"When properly understood, evolution refutes racism. Before Darwin, people used typological thinking for living things, considering different plants and animals to be their distinct "kinds." This gave rise to a misleading conception of human races, in which different races are thought of as separate and distinct. Darwinism helps eliminate typological thinking and with it the basis for racism."

"Genetic studies show that humans are remarkably homogeneous genetically, so all humans are only one biological race. Evolution does not teach racism; it teaches the very opposite."

"Although creationism is not inherently racist, it is based upon and inseparable from religious bigotry, and religious bigotry is no less hateful and harmful than racism."

"Genocide and racism existed long before Darwin. Obviously, they did not need any contribution from Darwinism. In many instances, such as the Crusades and the Spanish conquest of Central America, religion was explicitly invoked to justify them."

"One need not manufacture myths to show a hostility of religion towards science. The church's reaction to heliocentrism is another well known example, as is Wells himself."

anaktas
Saturday, May 21st, 2005, 09:35 AM
I believe in science and evolution. However, everything natural around us is so perfect...that's why I am an agnosticist. There may be something divine that created all these.

P.S. Certainly not Jhvh. :yay :jew

Gorm the Old
Saturday, May 21st, 2005, 02:13 PM
Basically, creation vs evolution reduces to a simple dichotomy: creation as a unique event resulting in a self-sustaining system undergoing internal change over time in accordance with the laws of nature vs continuous and/or repeated intervention by the creator. The alternative that creation occurred very recently and produced the universe as it is today does not account for the facts. The extreme antiquity of the universe can be proved beyond any reasonable doubt. We could not see any other galaxies unless the universe were at least as old as their distance in light years.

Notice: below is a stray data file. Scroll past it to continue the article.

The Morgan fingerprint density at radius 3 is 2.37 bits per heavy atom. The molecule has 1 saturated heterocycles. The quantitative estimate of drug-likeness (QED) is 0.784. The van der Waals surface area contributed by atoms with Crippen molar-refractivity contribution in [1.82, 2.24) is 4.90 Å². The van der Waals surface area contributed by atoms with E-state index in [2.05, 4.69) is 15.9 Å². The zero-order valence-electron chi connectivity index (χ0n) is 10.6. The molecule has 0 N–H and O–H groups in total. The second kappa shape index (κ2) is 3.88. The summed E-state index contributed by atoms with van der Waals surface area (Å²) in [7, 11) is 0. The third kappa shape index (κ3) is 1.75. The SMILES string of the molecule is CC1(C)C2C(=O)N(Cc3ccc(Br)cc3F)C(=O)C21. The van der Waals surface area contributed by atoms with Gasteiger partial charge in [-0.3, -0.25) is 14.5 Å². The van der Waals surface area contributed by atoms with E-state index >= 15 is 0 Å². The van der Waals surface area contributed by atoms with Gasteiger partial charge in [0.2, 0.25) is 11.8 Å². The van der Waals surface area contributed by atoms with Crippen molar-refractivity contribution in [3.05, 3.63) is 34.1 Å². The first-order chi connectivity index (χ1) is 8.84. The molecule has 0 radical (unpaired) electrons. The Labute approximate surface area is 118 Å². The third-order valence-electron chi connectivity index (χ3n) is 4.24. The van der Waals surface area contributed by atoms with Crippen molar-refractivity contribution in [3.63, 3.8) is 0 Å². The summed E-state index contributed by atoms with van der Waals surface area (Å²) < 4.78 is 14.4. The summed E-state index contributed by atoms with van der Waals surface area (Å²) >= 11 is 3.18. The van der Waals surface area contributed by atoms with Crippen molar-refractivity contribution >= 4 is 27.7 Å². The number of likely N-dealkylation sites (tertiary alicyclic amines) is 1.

Vanir
Saturday, May 21st, 2005, 03:33 PM
I believe in no supernatural agency or power, and do not need to. The Earth beneath my feet, and the knowledge I shall someday melt back into it are the bedrock of my self-belief.
The Physical world is all, but this is not a limiting reality to me. I find this World that the Laws of Physics has agitated out of a few elements in a vacuum breath-taking in depth, scope, majesty and beauty, and we barely scratch the surface.

My 2 cents.

anaktas
Saturday, May 21st, 2005, 05:19 PM